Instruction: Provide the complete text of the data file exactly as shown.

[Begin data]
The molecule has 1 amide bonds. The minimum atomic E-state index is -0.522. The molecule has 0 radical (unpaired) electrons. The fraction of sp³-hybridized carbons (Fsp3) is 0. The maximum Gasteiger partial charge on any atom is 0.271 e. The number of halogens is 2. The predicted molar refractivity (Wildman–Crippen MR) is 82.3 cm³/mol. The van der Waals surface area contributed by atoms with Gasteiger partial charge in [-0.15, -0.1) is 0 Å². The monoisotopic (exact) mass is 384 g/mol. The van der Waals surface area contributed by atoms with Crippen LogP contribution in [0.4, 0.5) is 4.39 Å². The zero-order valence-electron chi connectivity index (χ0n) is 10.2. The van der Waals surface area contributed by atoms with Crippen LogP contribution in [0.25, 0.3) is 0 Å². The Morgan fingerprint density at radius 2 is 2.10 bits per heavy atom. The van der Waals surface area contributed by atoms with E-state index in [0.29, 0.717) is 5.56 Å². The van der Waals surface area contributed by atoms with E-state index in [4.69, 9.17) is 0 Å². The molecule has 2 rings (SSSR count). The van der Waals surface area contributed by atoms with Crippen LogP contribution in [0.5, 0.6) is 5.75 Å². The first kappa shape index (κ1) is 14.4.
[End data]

The molecule has 1 amide bonds. The minimum atomic E-state index is -0.522. The molecule has 0 radical (unpaired) electrons. The fraction of sp³-hybridized carbons (Fsp3) is 0. The maximum Gasteiger partial charge on any atom is 0.271 e. The number of halogens is 2. The predicted molar refractivity (Wildman–Crippen MR) is 82.3 cm³/mol. The van der Waals surface area contributed by atoms with Gasteiger partial charge in [-0.15, -0.1) is 0 Å². The monoisotopic (exact) mass is 384 g/mol. The van der Waals surface area contributed by atoms with Crippen LogP contribution in [0.4, 0.5) is 4.39 Å². The zero-order valence-electron chi connectivity index (χ0n) is 10.2. The van der Waals surface area contributed by atoms with Crippen LogP contribution in [0.25, 0.3) is 0 Å². The Morgan fingerprint density at radius 2 is 2.10 bits per heavy atom. The van der Waals surface area contributed by atoms with E-state index in [0.29, 0.717) is 5.56 Å². The van der Waals surface area contributed by atoms with E-state index in [4.69, 9.17) is 0 Å². The molecule has 2 rings (SSSR count). The van der Waals surface area contributed by atoms with Crippen LogP contribution in [0.5, 0.6) is 5.75 Å². The first kappa shape index (κ1) is 14.4.